Lonely Are the Brave

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Lonely Are the Brave
Theatrical poster
Directed byDavid Miller
Screenplay byDalton Trumbo
Based onThe Brave Cowboy
by Edward Abbey
Produced byEdward Lewis
CinematographyPhilip H. Lathrop
Edited byLeon Barsha
Music byJerry Goldsmith
Color processBlack and white
Distributed byUniversal Pictures
Release date
  • May 24, 1962 (1962-05-24) (Houston)
Running time
107 minutes
CountryUnited States
Budget$2 million[1]

Lonely Are the Brave is a 1962 American black and white Western film adaptation of the Edward Abbey novel The Brave Cowboy directed by David Miller from a screenplay by Dalton Trumbo[2] and starring Kirk Douglas, Gena Rowlands and Walter Matthau.

Kirk Douglas plays cowboy Jack Burns, Gena Rowlands portrays his best friend's wife and Walter Matthau appears as a sheriff who sympathizes with Burns but must do his job and chase him down. The picture also features an early score by composer Jerry Goldsmith. Douglas said repeatedly that this was his favorite film of his own work.[3][4]


John W. "Jack" Burns is a veteran of the Korean War who works as a roaming ranch hand, much as the cowboys of the old West did, refusing to join modern society. He rejects most of modern technology and carries no identification, such as a driver's license or draft card. He cannot even provide the authorities with a home address because he just sleeps wherever he finds a place.

As Burns crosses a highway into a town in New Mexico, his horse Whiskey has a difficult time crossing the road, confused and scared by the traffic. They enter town to visit Jerry, the wife of an old friend, Paul Bondi, who has been jailed for giving aid to illegal immigrants. Jack explains his dislike for a society that restricts a man on what he can or cannot do.

To break Bondi out of jail, Burns decides he himself needs to get arrested. After a violent bar room fight against a one-armed man, in which he is forced to use only one arm himself, Burns is arrested. When the police decide to let him go, he deliberately punches a cop to get himself re-arrested. He is now facing a probable sentence of a year in jail, which allows him to see Bondi, with the aim of helping him escape. The town is in a sleepy border area and the cops are mostly bored, occasionally dealing with minor offenses. The sheriff, Morey Johnson, has to compel them to pay attention to their duties at times.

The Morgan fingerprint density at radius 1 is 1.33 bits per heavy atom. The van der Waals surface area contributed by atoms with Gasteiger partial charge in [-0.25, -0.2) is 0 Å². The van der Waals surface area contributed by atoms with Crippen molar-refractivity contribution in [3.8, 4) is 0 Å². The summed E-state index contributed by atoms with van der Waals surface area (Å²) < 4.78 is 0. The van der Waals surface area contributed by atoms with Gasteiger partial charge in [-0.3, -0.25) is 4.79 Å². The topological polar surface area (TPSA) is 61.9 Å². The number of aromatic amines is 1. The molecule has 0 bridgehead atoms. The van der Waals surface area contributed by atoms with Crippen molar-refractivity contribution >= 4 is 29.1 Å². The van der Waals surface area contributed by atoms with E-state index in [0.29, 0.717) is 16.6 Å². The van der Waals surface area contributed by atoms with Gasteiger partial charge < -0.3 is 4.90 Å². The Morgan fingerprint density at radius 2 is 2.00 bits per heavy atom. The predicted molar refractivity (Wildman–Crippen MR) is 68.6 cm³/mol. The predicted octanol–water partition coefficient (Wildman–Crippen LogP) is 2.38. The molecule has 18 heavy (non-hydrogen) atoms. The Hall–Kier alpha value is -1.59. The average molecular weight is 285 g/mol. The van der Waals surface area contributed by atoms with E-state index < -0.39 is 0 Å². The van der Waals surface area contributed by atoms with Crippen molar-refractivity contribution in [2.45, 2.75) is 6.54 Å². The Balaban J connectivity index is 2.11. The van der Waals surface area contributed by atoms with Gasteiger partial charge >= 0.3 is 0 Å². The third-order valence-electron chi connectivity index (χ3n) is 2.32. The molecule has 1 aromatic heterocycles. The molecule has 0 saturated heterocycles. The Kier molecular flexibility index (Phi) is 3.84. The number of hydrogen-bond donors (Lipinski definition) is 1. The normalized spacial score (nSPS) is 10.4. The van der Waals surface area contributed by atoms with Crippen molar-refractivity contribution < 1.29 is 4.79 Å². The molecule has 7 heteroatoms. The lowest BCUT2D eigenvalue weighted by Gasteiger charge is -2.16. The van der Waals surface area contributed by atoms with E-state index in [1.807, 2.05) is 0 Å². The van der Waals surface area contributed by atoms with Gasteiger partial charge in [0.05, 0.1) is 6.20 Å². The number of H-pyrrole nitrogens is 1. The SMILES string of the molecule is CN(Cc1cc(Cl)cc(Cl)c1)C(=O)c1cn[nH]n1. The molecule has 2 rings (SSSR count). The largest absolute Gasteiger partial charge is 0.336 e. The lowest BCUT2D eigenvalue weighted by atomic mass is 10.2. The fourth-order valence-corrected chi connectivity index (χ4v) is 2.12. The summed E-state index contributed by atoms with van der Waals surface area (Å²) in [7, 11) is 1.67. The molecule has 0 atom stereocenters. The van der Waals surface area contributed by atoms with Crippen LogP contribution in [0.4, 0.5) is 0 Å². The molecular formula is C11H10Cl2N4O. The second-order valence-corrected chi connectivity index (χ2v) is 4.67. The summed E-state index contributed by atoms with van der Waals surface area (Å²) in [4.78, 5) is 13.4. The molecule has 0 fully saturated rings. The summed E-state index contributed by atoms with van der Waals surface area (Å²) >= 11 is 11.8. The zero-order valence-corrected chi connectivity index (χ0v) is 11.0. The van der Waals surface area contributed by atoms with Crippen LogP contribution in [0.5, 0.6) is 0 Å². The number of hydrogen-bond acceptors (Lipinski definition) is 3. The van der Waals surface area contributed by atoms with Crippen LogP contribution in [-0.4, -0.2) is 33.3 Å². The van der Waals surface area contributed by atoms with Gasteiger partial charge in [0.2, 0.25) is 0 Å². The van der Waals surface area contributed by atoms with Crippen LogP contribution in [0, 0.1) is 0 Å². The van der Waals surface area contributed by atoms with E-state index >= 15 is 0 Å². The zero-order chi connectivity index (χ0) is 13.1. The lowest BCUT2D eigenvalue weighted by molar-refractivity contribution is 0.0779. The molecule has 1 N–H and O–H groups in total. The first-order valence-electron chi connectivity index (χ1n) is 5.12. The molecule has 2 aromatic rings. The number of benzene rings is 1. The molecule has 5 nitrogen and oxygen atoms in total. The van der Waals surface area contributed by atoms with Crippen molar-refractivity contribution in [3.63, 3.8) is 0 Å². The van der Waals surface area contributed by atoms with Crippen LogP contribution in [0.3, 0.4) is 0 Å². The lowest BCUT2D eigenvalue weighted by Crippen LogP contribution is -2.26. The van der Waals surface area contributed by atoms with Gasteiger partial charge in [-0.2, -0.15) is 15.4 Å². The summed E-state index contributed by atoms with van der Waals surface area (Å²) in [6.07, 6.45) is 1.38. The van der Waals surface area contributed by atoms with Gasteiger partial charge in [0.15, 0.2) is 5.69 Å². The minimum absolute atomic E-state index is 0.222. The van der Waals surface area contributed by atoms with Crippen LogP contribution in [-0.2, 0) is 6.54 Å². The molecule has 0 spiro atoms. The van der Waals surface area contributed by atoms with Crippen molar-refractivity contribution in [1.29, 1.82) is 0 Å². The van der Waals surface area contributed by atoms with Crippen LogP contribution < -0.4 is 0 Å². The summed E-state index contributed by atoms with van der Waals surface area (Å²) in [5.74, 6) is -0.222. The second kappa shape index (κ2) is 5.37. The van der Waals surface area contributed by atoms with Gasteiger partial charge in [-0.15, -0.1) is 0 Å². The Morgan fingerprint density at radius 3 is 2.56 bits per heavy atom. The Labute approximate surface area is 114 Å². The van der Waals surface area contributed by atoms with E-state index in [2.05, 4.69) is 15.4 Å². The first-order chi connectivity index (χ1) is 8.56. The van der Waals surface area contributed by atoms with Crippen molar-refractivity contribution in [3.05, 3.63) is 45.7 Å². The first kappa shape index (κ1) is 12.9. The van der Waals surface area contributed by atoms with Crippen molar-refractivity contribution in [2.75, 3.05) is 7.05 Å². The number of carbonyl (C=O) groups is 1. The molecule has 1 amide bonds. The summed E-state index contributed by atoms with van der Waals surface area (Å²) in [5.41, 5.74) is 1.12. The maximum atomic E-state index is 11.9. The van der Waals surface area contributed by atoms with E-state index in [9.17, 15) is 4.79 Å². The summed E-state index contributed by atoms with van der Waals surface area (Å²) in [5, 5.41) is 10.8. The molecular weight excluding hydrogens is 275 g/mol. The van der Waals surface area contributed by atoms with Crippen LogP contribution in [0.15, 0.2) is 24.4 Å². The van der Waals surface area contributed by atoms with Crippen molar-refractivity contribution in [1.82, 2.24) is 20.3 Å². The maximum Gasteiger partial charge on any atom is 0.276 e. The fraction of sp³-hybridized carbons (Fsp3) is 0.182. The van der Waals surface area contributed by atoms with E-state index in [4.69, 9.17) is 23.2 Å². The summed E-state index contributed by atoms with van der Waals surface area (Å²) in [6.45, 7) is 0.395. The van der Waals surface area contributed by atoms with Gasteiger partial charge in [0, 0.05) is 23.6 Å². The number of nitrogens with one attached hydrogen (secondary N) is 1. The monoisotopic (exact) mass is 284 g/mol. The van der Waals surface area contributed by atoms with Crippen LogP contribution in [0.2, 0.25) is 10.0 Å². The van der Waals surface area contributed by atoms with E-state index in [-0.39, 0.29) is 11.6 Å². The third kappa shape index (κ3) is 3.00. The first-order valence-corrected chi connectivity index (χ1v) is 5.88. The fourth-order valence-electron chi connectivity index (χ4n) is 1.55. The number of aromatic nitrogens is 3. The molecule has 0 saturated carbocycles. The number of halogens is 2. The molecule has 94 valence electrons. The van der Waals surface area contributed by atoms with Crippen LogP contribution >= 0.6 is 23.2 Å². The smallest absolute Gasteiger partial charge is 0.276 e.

Joining Bondi in jail, Burns tries to persuade him to escape. He tells Bondi he could not spend a year locked up because he would probably kill someone. Burns defends Bondi from the attention of sadistic Deputy Sheriff Gutierrez, who picks Burns as his next target. At night, the inmates saw through one of the jail's bars using two hacksaw blades Burns had hidden in one of his boots. The deputy summons Burns in the middle of the night and beats him. On returning to his cell, Burns tries to persuade Bondi to join him in escaping. Bondi has accepted his two-year sentence knowing he has a family waiting and has too much at stake to become a fugitive from the law. He therefore decides to remain, and Burns breaks out by himself, returning to Bondi's house, where he picks up his horse and some food from Bondi's wife. After the jailbreak, the sheriff learns that Burns served in the military during the Korean War, including seven months in a disciplinary training center for striking a superior officer. He also received a Purple Heart and a Distinguished Service Cross with oak leaf clusters for his valor during battle.